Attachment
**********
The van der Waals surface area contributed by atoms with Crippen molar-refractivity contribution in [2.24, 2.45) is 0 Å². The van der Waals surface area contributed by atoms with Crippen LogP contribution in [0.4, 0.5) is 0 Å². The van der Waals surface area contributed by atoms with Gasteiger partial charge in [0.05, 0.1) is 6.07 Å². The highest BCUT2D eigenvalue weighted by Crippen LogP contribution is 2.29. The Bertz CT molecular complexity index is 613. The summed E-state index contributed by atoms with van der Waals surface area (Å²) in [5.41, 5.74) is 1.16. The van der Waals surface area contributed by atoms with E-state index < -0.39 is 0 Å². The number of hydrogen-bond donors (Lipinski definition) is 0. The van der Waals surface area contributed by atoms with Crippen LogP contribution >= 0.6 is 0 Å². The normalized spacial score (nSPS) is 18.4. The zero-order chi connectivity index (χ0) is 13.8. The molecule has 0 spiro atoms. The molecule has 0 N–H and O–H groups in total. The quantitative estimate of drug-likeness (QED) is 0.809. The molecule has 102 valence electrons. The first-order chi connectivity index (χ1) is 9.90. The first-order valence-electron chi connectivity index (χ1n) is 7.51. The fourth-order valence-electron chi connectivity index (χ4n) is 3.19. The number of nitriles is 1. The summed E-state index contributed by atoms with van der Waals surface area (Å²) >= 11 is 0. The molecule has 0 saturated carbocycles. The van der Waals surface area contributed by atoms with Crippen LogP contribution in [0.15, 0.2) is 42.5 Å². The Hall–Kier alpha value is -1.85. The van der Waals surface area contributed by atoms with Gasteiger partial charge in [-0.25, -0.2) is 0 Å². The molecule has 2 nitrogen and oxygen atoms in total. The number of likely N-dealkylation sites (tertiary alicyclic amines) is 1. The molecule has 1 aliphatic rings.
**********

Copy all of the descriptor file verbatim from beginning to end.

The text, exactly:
The van der Waals surface area contributed by atoms with Crippen molar-refractivity contribution in [2.24, 2.45) is 0 Å². The van der Waals surface area contributed by atoms with Crippen LogP contribution in [0.4, 0.5) is 0 Å². The van der Waals surface area contributed by atoms with Gasteiger partial charge in [0.05, 0.1) is 6.07 Å². The highest BCUT2D eigenvalue weighted by Crippen LogP contribution is 2.29. The Bertz CT molecular complexity index is 613. The summed E-state index contributed by atoms with van der Waals surface area (Å²) in [5.41, 5.74) is 1.16. The van der Waals surface area contributed by atoms with E-state index < -0.39 is 0 Å². The number of hydrogen-bond donors (Lipinski definition) is 0. The van der Waals surface area contributed by atoms with Crippen LogP contribution >= 0.6 is 0 Å². The normalized spacial score (nSPS) is 18.4. The zero-order chi connectivity index (χ0) is 13.8. The molecule has 0 spiro atoms. The molecule has 0 N–H and O–H groups in total. The quantitative estimate of drug-likeness (QED) is 0.809. The molecule has 102 valence electrons. The first-order chi connectivity index (χ1) is 9.90. The first-order valence-electron chi connectivity index (χ1n) is 7.51. The fourth-order valence-electron chi connectivity index (χ4n) is 3.19. The number of nitriles is 1. The summed E-state index contributed by atoms with van der Waals surface area (Å²) >= 11 is 0. The molecule has 0 saturated carbocycles. The van der Waals surface area contributed by atoms with Crippen LogP contribution in [0.15, 0.2) is 42.5 Å². The Hall–Kier alpha value is -1.85. The van der Waals surface area contributed by atoms with Gasteiger partial charge in [-0.25, -0.2) is 0 Å². The molecule has 2 nitrogen and oxygen atoms in total. The number of likely N-dealkylation sites (tertiary alicyclic amines) is 1. The molecule has 1 aliphatic rings.